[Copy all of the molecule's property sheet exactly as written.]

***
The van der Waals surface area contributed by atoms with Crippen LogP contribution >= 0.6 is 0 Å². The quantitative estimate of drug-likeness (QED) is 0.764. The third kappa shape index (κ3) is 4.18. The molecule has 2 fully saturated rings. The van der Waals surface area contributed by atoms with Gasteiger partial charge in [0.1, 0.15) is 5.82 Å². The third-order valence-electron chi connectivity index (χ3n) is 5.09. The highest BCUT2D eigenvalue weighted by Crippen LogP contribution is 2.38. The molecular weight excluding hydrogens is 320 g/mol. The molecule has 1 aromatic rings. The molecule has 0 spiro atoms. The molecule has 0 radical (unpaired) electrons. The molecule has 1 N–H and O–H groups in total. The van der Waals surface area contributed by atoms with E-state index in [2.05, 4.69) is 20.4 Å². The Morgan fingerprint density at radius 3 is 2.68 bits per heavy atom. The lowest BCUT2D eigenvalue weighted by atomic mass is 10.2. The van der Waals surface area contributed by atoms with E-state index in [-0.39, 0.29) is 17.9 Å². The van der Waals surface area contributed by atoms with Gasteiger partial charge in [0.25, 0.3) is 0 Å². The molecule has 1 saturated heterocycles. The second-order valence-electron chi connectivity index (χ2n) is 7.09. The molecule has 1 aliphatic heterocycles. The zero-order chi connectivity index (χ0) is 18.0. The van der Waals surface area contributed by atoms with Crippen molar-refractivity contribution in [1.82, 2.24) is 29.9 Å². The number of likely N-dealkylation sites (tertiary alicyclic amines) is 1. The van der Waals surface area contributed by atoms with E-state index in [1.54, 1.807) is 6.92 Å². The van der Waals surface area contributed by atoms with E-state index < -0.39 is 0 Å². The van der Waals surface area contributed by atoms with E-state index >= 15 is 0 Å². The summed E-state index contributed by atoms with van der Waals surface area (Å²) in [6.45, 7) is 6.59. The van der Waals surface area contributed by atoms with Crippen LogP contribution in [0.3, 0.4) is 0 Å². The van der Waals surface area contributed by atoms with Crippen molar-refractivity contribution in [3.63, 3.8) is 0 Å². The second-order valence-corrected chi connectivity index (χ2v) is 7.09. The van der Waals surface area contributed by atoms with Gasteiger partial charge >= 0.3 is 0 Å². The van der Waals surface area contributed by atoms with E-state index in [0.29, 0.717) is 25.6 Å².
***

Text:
The van der Waals surface area contributed by atoms with Crippen LogP contribution >= 0.6 is 0 Å². The quantitative estimate of drug-likeness (QED) is 0.764. The third kappa shape index (κ3) is 4.18. The molecule has 2 fully saturated rings. The van der Waals surface area contributed by atoms with Gasteiger partial charge in [0.1, 0.15) is 5.82 Å². The third-order valence-electron chi connectivity index (χ3n) is 5.09. The highest BCUT2D eigenvalue weighted by Crippen LogP contribution is 2.38. The molecular weight excluding hydrogens is 320 g/mol. The molecule has 1 aromatic rings. The molecule has 0 spiro atoms. The molecule has 0 radical (unpaired) electrons. The molecule has 1 N–H and O–H groups in total. The van der Waals surface area contributed by atoms with E-state index in [2.05, 4.69) is 20.4 Å². The Morgan fingerprint density at radius 3 is 2.68 bits per heavy atom. The lowest BCUT2D eigenvalue weighted by atomic mass is 10.2. The van der Waals surface area contributed by atoms with E-state index in [-0.39, 0.29) is 17.9 Å². The van der Waals surface area contributed by atoms with Gasteiger partial charge in [0.25, 0.3) is 0 Å². The molecule has 1 saturated heterocycles. The second-order valence-electron chi connectivity index (χ2n) is 7.09. The molecule has 1 aliphatic heterocycles. The zero-order chi connectivity index (χ0) is 18.0. The van der Waals surface area contributed by atoms with Crippen molar-refractivity contribution in [1.82, 2.24) is 29.9 Å². The number of likely N-dealkylation sites (tertiary alicyclic amines) is 1. The van der Waals surface area contributed by atoms with E-state index in [1.54, 1.807) is 6.92 Å². The van der Waals surface area contributed by atoms with E-state index < -0.39 is 0 Å². The van der Waals surface area contributed by atoms with E-state index >= 15 is 0 Å². The summed E-state index contributed by atoms with van der Waals surface area (Å²) in [6.45, 7) is 6.59. The van der Waals surface area contributed by atoms with Crippen LogP contribution in [0.3, 0.4) is 0 Å². The van der Waals surface area contributed by atoms with Crippen molar-refractivity contribution in [3.63, 3.8) is 0 Å². The second-order valence-corrected chi connectivity index (χ2v) is 7.09. The van der Waals surface area contributed by atoms with Gasteiger partial charge >= 0.3 is 0 Å². The van der Waals surface area contributed by atoms with E-state index in [0.29, 0.717) is 25.6 Å².